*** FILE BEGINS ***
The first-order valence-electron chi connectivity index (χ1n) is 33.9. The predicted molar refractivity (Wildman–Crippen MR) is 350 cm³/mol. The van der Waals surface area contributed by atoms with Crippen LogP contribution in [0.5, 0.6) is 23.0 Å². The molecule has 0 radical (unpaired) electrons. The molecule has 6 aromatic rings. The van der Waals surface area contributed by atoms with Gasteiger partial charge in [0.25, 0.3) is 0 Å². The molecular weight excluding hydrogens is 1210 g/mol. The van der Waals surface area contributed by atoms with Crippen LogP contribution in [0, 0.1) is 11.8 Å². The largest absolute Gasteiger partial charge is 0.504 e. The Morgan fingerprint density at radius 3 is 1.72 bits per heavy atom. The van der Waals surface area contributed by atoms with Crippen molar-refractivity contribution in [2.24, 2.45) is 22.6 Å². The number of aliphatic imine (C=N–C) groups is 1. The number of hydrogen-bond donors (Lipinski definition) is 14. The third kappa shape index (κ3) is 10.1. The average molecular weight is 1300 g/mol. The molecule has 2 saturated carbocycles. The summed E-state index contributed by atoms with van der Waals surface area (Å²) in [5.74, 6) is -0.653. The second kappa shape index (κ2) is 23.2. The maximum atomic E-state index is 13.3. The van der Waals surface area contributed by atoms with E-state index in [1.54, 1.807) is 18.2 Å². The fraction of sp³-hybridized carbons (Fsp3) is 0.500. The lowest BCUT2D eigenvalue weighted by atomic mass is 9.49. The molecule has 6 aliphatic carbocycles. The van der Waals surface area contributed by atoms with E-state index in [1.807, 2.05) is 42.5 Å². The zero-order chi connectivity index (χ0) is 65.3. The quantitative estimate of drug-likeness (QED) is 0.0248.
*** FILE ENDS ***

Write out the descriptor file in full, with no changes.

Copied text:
The first-order valence-electron chi connectivity index (χ1n) is 33.9. The predicted molar refractivity (Wildman–Crippen MR) is 350 cm³/mol. The van der Waals surface area contributed by atoms with Crippen LogP contribution in [0.5, 0.6) is 23.0 Å². The molecule has 0 radical (unpaired) electrons. The molecule has 6 aromatic rings. The van der Waals surface area contributed by atoms with Gasteiger partial charge in [0.25, 0.3) is 0 Å². The molecular weight excluding hydrogens is 1210 g/mol. The van der Waals surface area contributed by atoms with Crippen LogP contribution in [0, 0.1) is 11.8 Å². The largest absolute Gasteiger partial charge is 0.504 e. The Morgan fingerprint density at radius 3 is 1.72 bits per heavy atom. The van der Waals surface area contributed by atoms with Crippen molar-refractivity contribution in [2.24, 2.45) is 22.6 Å². The number of aliphatic imine (C=N–C) groups is 1. The number of hydrogen-bond donors (Lipinski definition) is 14. The third kappa shape index (κ3) is 10.1. The average molecular weight is 1300 g/mol. The molecule has 2 saturated carbocycles. The summed E-state index contributed by atoms with van der Waals surface area (Å²) in [5.74, 6) is -0.653. The second kappa shape index (κ2) is 23.2. The maximum atomic E-state index is 13.3. The van der Waals surface area contributed by atoms with E-state index in [1.54, 1.807) is 18.2 Å². The fraction of sp³-hybridized carbons (Fsp3) is 0.500. The lowest BCUT2D eigenvalue weighted by atomic mass is 9.49. The molecule has 6 aliphatic carbocycles. The van der Waals surface area contributed by atoms with E-state index in [1.807, 2.05) is 42.5 Å². The zero-order chi connectivity index (χ0) is 65.3. The quantitative estimate of drug-likeness (QED) is 0.0248.